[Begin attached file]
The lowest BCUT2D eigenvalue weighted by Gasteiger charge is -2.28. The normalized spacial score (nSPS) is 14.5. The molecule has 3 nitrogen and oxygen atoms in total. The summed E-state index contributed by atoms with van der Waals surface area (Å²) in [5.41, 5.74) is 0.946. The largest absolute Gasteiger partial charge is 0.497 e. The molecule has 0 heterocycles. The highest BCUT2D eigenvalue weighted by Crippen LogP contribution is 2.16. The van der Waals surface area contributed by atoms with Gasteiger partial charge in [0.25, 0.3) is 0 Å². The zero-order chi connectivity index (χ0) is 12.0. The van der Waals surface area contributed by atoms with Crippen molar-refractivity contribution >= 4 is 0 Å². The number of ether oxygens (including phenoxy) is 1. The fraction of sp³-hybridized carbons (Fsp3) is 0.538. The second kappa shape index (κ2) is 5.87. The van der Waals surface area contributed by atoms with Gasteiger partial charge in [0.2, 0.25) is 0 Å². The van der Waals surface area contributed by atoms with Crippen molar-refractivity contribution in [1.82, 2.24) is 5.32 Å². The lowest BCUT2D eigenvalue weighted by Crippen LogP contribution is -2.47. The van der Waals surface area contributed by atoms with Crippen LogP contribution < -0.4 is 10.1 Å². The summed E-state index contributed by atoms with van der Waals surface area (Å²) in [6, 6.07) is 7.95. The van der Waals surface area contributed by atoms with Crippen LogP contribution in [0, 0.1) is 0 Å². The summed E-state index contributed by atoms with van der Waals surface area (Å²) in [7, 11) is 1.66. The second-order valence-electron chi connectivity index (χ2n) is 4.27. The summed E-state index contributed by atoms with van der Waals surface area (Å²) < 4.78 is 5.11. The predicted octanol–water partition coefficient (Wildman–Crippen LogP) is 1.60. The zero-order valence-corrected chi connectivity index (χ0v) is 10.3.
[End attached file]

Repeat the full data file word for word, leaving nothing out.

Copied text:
The lowest BCUT2D eigenvalue weighted by Gasteiger charge is -2.28. The normalized spacial score (nSPS) is 14.5. The molecule has 3 nitrogen and oxygen atoms in total. The summed E-state index contributed by atoms with van der Waals surface area (Å²) in [5.41, 5.74) is 0.946. The largest absolute Gasteiger partial charge is 0.497 e. The molecule has 0 heterocycles. The highest BCUT2D eigenvalue weighted by Crippen LogP contribution is 2.16. The van der Waals surface area contributed by atoms with Gasteiger partial charge in [0.25, 0.3) is 0 Å². The zero-order chi connectivity index (χ0) is 12.0. The van der Waals surface area contributed by atoms with Crippen molar-refractivity contribution >= 4 is 0 Å². The number of ether oxygens (including phenoxy) is 1. The fraction of sp³-hybridized carbons (Fsp3) is 0.538. The second kappa shape index (κ2) is 5.87. The van der Waals surface area contributed by atoms with Gasteiger partial charge in [0.2, 0.25) is 0 Å². The van der Waals surface area contributed by atoms with Crippen molar-refractivity contribution in [1.82, 2.24) is 5.32 Å². The lowest BCUT2D eigenvalue weighted by Crippen LogP contribution is -2.47. The van der Waals surface area contributed by atoms with Crippen LogP contribution < -0.4 is 10.1 Å². The summed E-state index contributed by atoms with van der Waals surface area (Å²) in [6, 6.07) is 7.95. The van der Waals surface area contributed by atoms with Crippen LogP contribution in [0, 0.1) is 0 Å². The summed E-state index contributed by atoms with van der Waals surface area (Å²) in [7, 11) is 1.66. The second-order valence-electron chi connectivity index (χ2n) is 4.27. The summed E-state index contributed by atoms with van der Waals surface area (Å²) < 4.78 is 5.11. The predicted octanol–water partition coefficient (Wildman–Crippen LogP) is 1.60. The zero-order valence-corrected chi connectivity index (χ0v) is 10.3.